Once you are done with the museum, you can tour the grounds on your own and then take a guided tour around his mansion. The mansion tour takes a bit more than half an hour and provides a great look into the personal life of “the General” as Jackson preferred to be called.
Be sure to stop by the garden, where both Jackson and his wife are buried and walk back to the original cabins they lived in when they first purchased the land. One of the more interesting aspects of Jackson is his origin as an orphan who worked his way up from poverty to become one of the wealthiest and most respected men of his time.
Save Some Money
One way you could easily save some money on most of the attractions we visited is the Music City Total Access Pass. For $75, you could get into the Pantheon, the Johnny Cash Museum, the Hermitage, Belle Meade Plantation and the Country Music Hall of Fame and it would save you $21.40 a person. There are tons of different options for the card if those spots don’t suit your fancy. Check out the Visit Music City website for more information.
Where to Eat and Drink in Nashville
There’s no shortage of great places to eat in Nashville, from classic Southern to funky ice cream, you will find something you enjoy here.
Nashville has become known for hot chicken, a type of fried chicken seasoned with cayenne peppers. It’s mighty tasty.
We ventured out to two hot chicken establishments while we were in Nashville, Firecracker and Hattie B’s. Both were outstanding. Hattie B’s has three locations scattered around central Nashville. Firecracker is found on the east side of Nashville in Old Hickory.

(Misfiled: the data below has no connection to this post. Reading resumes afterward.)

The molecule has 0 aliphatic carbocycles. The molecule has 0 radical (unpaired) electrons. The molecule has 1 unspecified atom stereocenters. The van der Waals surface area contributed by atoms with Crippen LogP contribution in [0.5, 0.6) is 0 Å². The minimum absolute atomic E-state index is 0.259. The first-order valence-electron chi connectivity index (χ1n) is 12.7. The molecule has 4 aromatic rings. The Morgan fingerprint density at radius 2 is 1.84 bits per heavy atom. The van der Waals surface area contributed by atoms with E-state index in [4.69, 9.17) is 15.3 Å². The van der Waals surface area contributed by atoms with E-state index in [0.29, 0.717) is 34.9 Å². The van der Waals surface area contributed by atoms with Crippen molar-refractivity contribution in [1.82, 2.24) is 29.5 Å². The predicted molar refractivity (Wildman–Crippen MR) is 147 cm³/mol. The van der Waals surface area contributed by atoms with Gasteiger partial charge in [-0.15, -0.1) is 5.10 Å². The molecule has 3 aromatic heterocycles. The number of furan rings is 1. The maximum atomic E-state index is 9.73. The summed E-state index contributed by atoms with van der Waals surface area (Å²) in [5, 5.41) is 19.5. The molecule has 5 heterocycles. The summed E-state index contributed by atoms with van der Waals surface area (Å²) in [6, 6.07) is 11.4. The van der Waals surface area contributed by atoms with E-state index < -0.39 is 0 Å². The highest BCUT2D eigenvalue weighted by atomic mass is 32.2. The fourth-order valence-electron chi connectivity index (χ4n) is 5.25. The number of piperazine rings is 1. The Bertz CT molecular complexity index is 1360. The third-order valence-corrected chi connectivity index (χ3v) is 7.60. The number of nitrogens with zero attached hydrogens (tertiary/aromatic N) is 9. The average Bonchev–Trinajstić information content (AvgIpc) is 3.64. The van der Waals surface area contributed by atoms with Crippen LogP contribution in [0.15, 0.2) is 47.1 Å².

At both restaurants, we found some tasty chicken. If I were to have to choose between the chicken, I would give a very slight edge to Hattie B’s, but only slightly.
In terms of sides, it was a bit of a draw. I loved the mustard-style potato salad at Firecracker vs the red skin potato salad at Hattie B’s. That said, the black-eyed pea salad at Hattie B’s was outstanding. The Pimento Mac and Cheese at Hattie B’s was good, but not great. Firecracker had a great Southern-style mac and cheese.
We loved them both and would recommend you hit one of them when you go to Nashville.
If you’re jonesing for some dessert to finish off the meal, consider a stop at Jeni’s for some ice cream. Jeni’s, which is found in several cities across the US, is known for high-quality ingredients and unique flavors.
We had such a difficult time deciding what flavors we wanted, we both opted for a Flight of Minis, which is three very large half scoops. Our two favorite flavors were Salted Peanut Butter with Chocolate Flecks and Wildberry Lavender.